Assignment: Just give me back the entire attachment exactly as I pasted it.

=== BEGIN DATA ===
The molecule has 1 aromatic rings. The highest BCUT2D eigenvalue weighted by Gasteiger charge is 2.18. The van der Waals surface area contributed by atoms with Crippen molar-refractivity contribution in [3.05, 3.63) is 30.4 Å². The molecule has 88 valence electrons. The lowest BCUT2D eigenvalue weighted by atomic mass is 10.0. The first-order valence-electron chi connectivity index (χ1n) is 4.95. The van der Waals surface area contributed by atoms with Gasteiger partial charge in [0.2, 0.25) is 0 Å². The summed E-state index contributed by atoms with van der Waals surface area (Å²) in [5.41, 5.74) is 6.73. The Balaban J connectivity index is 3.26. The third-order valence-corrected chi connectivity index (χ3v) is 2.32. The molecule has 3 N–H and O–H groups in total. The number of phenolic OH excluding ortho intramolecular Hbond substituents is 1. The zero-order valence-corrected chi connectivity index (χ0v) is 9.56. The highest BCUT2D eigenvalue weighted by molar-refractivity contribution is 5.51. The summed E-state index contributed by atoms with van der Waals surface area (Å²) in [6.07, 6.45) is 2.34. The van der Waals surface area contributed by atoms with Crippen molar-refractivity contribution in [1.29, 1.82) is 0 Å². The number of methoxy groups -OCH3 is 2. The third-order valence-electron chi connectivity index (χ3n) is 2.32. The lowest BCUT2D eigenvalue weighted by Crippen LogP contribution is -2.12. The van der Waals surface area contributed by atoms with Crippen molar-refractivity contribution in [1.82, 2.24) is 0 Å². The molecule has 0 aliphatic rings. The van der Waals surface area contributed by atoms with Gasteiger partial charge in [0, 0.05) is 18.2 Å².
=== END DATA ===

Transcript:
The molecule has 1 aromatic rings. The highest BCUT2D eigenvalue weighted by Gasteiger charge is 2.18. The van der Waals surface area contributed by atoms with Crippen molar-refractivity contribution in [3.05, 3.63) is 30.4 Å². The molecule has 88 valence electrons. The lowest BCUT2D eigenvalue weighted by atomic mass is 10.0. The first-order valence-electron chi connectivity index (χ1n) is 4.95. The van der Waals surface area contributed by atoms with Gasteiger partial charge in [0.2, 0.25) is 0 Å². The summed E-state index contributed by atoms with van der Waals surface area (Å²) in [5.41, 5.74) is 6.73. The Balaban J connectivity index is 3.26. The third-order valence-corrected chi connectivity index (χ3v) is 2.32. The molecule has 3 N–H and O–H groups in total. The number of phenolic OH excluding ortho intramolecular Hbond substituents is 1. The zero-order valence-corrected chi connectivity index (χ0v) is 9.56. The highest BCUT2D eigenvalue weighted by molar-refractivity contribution is 5.51. The summed E-state index contributed by atoms with van der Waals surface area (Å²) in [6.07, 6.45) is 2.34. The van der Waals surface area contributed by atoms with Crippen molar-refractivity contribution in [1.29, 1.82) is 0 Å². The number of methoxy groups -OCH3 is 2. The third-order valence-electron chi connectivity index (χ3n) is 2.32. The lowest BCUT2D eigenvalue weighted by Crippen LogP contribution is -2.12. The van der Waals surface area contributed by atoms with Crippen molar-refractivity contribution in [1.82, 2.24) is 0 Å². The molecule has 0 aliphatic rings. The van der Waals surface area contributed by atoms with Gasteiger partial charge in [0, 0.05) is 18.2 Å².